She has come up with an answer. She has roped her elderly father into her scheme. She now sits facing the sea and her father is with one hand holding the palm branch propped upright so that the sun throws its shadow onto her back, while with his other hand he is trying to one-handedly focus a cellphone and take a picture. It’s a tricky job because a gentle ocean breeze causes the shadow to wobble about, and while he is trying to exert control over that situation the phone keeps switching back to the screen-saver, so that he has to one-thumbedly punch in the access code again.
His daughter keeps barking instructions but otherwise she is being remarkably patient, although it must be hot out there. Oh, now mom has come to help. She’s holding the tip of the palm branch upright and more or less still, although the palm needles still quiver a little at the sides, causing an unsatisfactory blurring on the picture. The model is inspecting the pictures. She is dissatisfied. She jabs her finger accusingly at the screen. Now other citizens of the beach have wandered over to consult. Someone is trying to hold the frond in place from their side but even I can tell that she won’t some stranger’s fingers in shadow on her back-portrait. Ah! The mystery of her dissatisfaction is solved! It’s the strap of her bikini. What kind of photograph of a back has a bikini strap in it? An inferior photograph, that’s what! She has instructed her father to undo her bikini strap. This has taken a turn for the unexpected. It is amazing to think that when this man was born, Stalin was on the Russian throne. Could this man have imagined that a few short decades later, he would be on the shores of the Red Sea, undressing his daughter the better to photograph her with a piece of tree for Instagram? Oh, now she’s arching her back to add a touch of drama and tension to the picture. I wonder if her dad is as uncomfortable as I am. No – he is pulling down her bikini bottom to increase the canvas upon which they are making art. One does wonder about the Eastern Europeans, sometimes.
At breakfast on the terrace each morning we are stalked by Hitchcock-like gangs of ruffian birds. Sparrows and sweet little desert starlings, for the most part, but also the occasional blackbird and crow that loiter nearby with a casual air but glittering eyes. Leave your table unattended and they’ll make off with your slice of melon or your croissant with cheese and strawberry jam so fast you’ll question your own sanity. Two families came to breakfast at much the same time yesterday morning. One was Russian, I think, and the other Egyptian, and each had a little boy about ten years old. For every situation there is an individual reaction to it.
One of the little boys sat watching the birds with liquid eyes, sneaking crumbs and pieces of his breakfast to surreptitiously feed them under the table, like some underage St Anthony. He watched them with a sort of naked, lonely hunger. All he wanted was for the birds to alight on his shoulders and knees and be his friends.
The other boy saw the birds and took it upon himself to defend the terrace from the scourge. He marched around, waving his fists and expostulating, running hither and thither at every sign of an avian incursion. Oh, how he fulminated! How he roared! No birds on his patch would prosper! Two little boys, two such unpredictably different reactions. How do we keep thinking there’s one way to speak to everyone?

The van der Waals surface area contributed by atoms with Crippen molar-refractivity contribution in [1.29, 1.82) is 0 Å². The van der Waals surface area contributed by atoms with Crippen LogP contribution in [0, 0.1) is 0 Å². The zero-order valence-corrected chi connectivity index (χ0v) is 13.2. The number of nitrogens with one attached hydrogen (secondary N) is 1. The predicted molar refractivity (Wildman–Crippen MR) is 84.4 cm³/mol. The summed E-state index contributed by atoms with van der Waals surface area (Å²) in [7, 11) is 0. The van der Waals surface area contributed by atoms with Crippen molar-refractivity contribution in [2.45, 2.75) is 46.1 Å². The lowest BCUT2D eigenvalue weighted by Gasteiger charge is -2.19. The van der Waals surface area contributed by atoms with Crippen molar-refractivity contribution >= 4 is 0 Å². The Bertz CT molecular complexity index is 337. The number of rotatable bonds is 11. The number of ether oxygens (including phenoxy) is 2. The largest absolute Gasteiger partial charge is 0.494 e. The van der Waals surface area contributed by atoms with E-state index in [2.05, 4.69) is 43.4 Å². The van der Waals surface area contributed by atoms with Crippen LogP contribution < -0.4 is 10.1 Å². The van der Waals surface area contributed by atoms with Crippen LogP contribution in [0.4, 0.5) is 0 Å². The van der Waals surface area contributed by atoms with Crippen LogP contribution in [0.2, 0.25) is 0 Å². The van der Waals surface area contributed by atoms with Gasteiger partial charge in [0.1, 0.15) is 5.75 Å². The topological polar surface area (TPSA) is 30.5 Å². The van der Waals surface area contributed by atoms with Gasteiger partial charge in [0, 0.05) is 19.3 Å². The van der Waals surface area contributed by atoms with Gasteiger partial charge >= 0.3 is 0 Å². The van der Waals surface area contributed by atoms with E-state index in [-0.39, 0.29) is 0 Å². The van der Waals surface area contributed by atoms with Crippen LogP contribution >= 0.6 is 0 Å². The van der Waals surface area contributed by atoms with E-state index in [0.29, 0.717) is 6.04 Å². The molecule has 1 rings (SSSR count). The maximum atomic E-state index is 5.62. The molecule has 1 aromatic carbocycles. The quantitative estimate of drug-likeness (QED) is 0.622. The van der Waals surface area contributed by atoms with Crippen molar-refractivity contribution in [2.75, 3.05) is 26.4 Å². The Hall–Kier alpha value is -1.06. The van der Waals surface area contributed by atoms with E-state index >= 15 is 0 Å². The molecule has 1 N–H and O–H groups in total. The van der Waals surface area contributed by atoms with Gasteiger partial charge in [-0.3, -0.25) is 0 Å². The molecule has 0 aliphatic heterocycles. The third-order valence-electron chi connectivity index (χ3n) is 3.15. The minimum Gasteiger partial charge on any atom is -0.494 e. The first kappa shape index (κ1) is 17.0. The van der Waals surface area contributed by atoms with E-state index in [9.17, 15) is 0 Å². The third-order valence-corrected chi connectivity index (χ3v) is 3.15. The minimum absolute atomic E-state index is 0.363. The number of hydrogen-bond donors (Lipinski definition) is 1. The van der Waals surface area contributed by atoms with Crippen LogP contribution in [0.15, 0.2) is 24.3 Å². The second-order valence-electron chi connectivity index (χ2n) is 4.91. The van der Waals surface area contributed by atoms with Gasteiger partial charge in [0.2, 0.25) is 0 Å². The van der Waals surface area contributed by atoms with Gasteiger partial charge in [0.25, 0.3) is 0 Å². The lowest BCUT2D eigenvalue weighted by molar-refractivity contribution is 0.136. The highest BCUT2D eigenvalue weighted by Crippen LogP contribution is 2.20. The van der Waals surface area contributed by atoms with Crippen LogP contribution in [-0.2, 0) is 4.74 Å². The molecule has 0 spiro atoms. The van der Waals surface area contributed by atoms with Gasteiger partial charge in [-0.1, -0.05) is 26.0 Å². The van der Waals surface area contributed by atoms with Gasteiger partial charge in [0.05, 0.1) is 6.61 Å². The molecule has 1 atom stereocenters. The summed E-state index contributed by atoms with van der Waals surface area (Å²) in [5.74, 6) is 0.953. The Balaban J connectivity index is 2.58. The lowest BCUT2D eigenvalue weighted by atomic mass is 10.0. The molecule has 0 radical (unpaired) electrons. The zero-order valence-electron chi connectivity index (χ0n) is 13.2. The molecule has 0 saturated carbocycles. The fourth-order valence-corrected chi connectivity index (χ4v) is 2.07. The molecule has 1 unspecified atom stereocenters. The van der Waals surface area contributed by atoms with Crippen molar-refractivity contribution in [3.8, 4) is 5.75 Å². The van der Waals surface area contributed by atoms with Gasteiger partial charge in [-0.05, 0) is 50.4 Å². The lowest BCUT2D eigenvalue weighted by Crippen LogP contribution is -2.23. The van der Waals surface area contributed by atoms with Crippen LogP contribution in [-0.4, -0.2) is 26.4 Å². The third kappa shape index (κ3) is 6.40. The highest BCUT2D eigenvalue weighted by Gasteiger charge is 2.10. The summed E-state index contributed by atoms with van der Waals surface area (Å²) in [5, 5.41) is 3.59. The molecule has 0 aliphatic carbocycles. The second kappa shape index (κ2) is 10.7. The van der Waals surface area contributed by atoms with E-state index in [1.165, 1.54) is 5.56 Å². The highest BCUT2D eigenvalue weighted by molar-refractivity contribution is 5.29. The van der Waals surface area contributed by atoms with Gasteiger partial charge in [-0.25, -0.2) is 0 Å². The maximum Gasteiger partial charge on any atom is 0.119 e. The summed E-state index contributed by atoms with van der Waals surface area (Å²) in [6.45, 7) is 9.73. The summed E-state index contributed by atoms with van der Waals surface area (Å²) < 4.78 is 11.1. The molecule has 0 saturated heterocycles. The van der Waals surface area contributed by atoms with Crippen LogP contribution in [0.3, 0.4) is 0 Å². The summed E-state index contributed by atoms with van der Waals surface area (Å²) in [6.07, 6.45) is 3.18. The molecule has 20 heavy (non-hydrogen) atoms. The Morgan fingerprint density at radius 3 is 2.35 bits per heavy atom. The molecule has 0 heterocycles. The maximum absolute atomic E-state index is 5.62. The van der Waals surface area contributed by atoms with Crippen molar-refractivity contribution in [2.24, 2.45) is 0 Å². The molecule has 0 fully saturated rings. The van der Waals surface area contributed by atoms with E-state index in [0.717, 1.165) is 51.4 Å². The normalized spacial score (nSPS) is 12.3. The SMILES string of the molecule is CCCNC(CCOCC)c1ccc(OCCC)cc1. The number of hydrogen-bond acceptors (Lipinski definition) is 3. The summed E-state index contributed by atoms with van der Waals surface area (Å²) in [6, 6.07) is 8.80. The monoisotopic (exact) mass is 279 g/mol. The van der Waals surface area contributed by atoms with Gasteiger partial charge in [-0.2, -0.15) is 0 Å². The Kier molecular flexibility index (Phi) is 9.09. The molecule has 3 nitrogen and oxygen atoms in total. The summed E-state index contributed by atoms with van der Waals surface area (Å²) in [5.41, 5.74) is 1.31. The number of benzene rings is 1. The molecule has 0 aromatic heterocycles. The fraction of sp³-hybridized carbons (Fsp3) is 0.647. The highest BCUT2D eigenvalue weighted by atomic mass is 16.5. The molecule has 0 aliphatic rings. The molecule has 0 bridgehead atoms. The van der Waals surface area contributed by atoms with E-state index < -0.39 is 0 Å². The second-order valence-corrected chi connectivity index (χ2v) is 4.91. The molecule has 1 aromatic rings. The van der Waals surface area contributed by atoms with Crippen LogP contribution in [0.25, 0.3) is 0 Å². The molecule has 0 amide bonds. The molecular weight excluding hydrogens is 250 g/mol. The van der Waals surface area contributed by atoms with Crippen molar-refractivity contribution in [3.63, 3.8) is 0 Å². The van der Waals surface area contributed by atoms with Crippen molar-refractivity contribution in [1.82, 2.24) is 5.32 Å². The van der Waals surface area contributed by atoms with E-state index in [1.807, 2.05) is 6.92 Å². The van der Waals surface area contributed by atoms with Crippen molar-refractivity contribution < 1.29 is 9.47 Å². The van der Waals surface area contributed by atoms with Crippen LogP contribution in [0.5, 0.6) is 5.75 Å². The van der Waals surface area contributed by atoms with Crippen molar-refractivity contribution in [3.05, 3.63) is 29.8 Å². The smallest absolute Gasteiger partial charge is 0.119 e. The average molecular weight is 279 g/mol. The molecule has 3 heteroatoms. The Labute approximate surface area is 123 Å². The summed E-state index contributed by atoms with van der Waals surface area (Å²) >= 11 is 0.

But perhaps underneath not so different after all. When the violent little boy’s family went inside to gather up their breakfast from the buffet, he volunteered to stand guard, and made himself a human scarecrow, singing a martial anti-bird song of his own devising and waving his arms around as though he were one of those bendy plastic figures advertising second-hand car dealerships on the William Nichol. But the more I watched him, acting out this fantasy of being an important anti-bird operative, the more it became clear that he wasn’t motivated by violent urges against the feathered underworld, he was just giving himself something to do. He was taking the lead role in the hidden drama of his inner life; he was, at long last in his short life, the hero. I remembered doing that myself when I was 10. I do that now. I had looked at the gentle little boy and rather wishfully thought he was me, but actually it was the other little boy who was me. Or rather, they were both me. They were both each other. I wished I could introduce them, and they would be friends and play on the beach together and hunt for hermit crabs and mooch about in the shallows and spy on girls that they liked, and realise that they are both lonely, and that’s okay, but for a while they don’t need to be. But the world doesn’t work that way, I suppose.
The breeze is picking up a little now, which it sometimes does at the end of the day, though not always. The sea is becoming opaque and the sky is going pale and blushing like the inside of an oyster shell. Soon there will be a golden glow over the mountains to the west, and the light will turn blue and then slide into night. I will walk up the slope now from the beach to the hotel along with the other contented pilgrims, our royal-blue resort towels over our shoulders like cult members, to our various rooms to drink gin and prepare for dinner. Tomorrow I fly to Cairo and then to London for the next step of the great zig-zag outwards. I have been hearing about the vaccinations back home – my parents-in-law walked in to the clinic at Lentegeur and were out again inside an hour. It makes me feel happy, and hopeful. The world is enough.
much love to you